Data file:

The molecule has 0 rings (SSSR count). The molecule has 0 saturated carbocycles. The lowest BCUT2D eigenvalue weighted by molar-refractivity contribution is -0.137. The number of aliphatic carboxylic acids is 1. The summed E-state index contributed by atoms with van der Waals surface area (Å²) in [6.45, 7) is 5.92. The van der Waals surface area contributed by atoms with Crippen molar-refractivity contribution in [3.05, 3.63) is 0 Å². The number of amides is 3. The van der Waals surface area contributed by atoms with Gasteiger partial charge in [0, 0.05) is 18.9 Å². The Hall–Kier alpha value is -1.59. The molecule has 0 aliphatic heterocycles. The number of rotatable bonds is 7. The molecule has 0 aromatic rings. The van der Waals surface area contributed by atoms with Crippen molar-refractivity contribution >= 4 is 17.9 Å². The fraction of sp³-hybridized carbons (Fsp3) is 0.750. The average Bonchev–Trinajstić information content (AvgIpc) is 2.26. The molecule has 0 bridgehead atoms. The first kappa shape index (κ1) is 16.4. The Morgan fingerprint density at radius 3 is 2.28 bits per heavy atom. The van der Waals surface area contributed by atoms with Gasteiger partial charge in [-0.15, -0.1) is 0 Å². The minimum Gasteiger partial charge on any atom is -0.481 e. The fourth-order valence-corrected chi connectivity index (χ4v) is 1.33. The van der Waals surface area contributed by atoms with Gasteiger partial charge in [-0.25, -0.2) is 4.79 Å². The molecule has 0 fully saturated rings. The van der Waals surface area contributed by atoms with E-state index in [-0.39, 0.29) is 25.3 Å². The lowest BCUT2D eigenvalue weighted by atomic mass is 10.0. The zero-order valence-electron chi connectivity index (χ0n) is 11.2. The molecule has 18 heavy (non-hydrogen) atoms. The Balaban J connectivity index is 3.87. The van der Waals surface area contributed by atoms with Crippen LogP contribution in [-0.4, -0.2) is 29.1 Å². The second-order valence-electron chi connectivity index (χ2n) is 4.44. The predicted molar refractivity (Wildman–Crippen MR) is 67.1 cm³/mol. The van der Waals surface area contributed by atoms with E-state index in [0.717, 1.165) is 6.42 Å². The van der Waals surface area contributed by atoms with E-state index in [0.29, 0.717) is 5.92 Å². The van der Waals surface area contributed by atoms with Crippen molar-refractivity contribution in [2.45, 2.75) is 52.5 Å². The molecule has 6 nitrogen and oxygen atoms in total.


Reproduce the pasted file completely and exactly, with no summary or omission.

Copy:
The molecule has 0 rings (SSSR count). The molecule has 0 saturated carbocycles. The lowest BCUT2D eigenvalue weighted by molar-refractivity contribution is -0.137. The number of aliphatic carboxylic acids is 1. The summed E-state index contributed by atoms with van der Waals surface area (Å²) in [6.45, 7) is 5.92. The van der Waals surface area contributed by atoms with Crippen molar-refractivity contribution in [3.05, 3.63) is 0 Å². The number of amides is 3. The van der Waals surface area contributed by atoms with Gasteiger partial charge in [0, 0.05) is 18.9 Å². The Hall–Kier alpha value is -1.59. The molecule has 0 aliphatic heterocycles. The number of rotatable bonds is 7. The molecule has 0 aromatic rings. The van der Waals surface area contributed by atoms with Crippen molar-refractivity contribution >= 4 is 17.9 Å². The fraction of sp³-hybridized carbons (Fsp3) is 0.750. The average Bonchev–Trinajstić information content (AvgIpc) is 2.26. The molecule has 0 bridgehead atoms. The first kappa shape index (κ1) is 16.4. The Morgan fingerprint density at radius 3 is 2.28 bits per heavy atom. The van der Waals surface area contributed by atoms with Gasteiger partial charge in [-0.15, -0.1) is 0 Å². The minimum Gasteiger partial charge on any atom is -0.481 e. The fourth-order valence-corrected chi connectivity index (χ4v) is 1.33. The van der Waals surface area contributed by atoms with Gasteiger partial charge in [-0.25, -0.2) is 4.79 Å². The molecule has 0 fully saturated rings. The van der Waals surface area contributed by atoms with E-state index in [-0.39, 0.29) is 25.3 Å². The lowest BCUT2D eigenvalue weighted by atomic mass is 10.0. The zero-order valence-electron chi connectivity index (χ0n) is 11.2. The molecule has 18 heavy (non-hydrogen) atoms. The Balaban J connectivity index is 3.87. The van der Waals surface area contributed by atoms with Crippen LogP contribution in [-0.4, -0.2) is 29.1 Å². The second-order valence-electron chi connectivity index (χ2n) is 4.44. The predicted molar refractivity (Wildman–Crippen MR) is 67.1 cm³/mol. The van der Waals surface area contributed by atoms with E-state index in [0.717, 1.165) is 6.42 Å². The van der Waals surface area contributed by atoms with E-state index in [0.29, 0.717) is 5.92 Å². The van der Waals surface area contributed by atoms with Crippen molar-refractivity contribution in [2.45, 2.75) is 52.5 Å². The molecule has 6 nitrogen and oxygen atoms in total.